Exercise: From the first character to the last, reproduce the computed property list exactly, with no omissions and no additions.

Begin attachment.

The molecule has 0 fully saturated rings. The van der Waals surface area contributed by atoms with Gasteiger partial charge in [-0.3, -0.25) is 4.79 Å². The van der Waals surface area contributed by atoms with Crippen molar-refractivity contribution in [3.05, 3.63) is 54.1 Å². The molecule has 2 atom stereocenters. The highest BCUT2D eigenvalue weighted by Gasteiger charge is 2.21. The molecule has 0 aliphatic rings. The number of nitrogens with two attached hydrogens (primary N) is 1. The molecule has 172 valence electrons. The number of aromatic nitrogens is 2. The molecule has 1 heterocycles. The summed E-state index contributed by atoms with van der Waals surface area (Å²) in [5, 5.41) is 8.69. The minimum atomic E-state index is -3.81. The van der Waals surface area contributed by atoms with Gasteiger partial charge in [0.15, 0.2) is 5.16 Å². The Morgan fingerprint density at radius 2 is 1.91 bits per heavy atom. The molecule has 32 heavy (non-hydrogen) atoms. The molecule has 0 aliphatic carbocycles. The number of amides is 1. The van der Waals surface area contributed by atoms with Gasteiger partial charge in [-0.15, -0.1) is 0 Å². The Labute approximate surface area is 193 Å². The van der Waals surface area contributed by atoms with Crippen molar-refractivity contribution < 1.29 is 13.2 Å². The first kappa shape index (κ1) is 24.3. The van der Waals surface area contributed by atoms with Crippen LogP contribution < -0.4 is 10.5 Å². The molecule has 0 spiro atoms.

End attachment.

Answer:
The molecule has 0 fully saturated rings. The van der Waals surface area contributed by atoms with Gasteiger partial charge in [-0.3, -0.25) is 4.79 Å². The van der Waals surface area contributed by atoms with Crippen molar-refractivity contribution in [3.05, 3.63) is 54.1 Å². The molecule has 2 atom stereocenters. The highest BCUT2D eigenvalue weighted by Gasteiger charge is 2.21. The molecule has 0 aliphatic rings. The number of nitrogens with two attached hydrogens (primary N) is 1. The molecule has 172 valence electrons. The number of aromatic nitrogens is 2. The molecule has 1 heterocycles. The summed E-state index contributed by atoms with van der Waals surface area (Å²) in [5, 5.41) is 8.69. The minimum atomic E-state index is -3.81. The van der Waals surface area contributed by atoms with Gasteiger partial charge in [0.15, 0.2) is 5.16 Å². The Morgan fingerprint density at radius 2 is 1.91 bits per heavy atom. The molecule has 32 heavy (non-hydrogen) atoms. The molecule has 0 aliphatic carbocycles. The number of amides is 1. The van der Waals surface area contributed by atoms with Gasteiger partial charge in [-0.15, -0.1) is 0 Å². The Labute approximate surface area is 193 Å². The van der Waals surface area contributed by atoms with Crippen molar-refractivity contribution < 1.29 is 13.2 Å². The first kappa shape index (κ1) is 24.3. The van der Waals surface area contributed by atoms with Crippen LogP contribution < -0.4 is 10.5 Å². The molecule has 0 spiro atoms.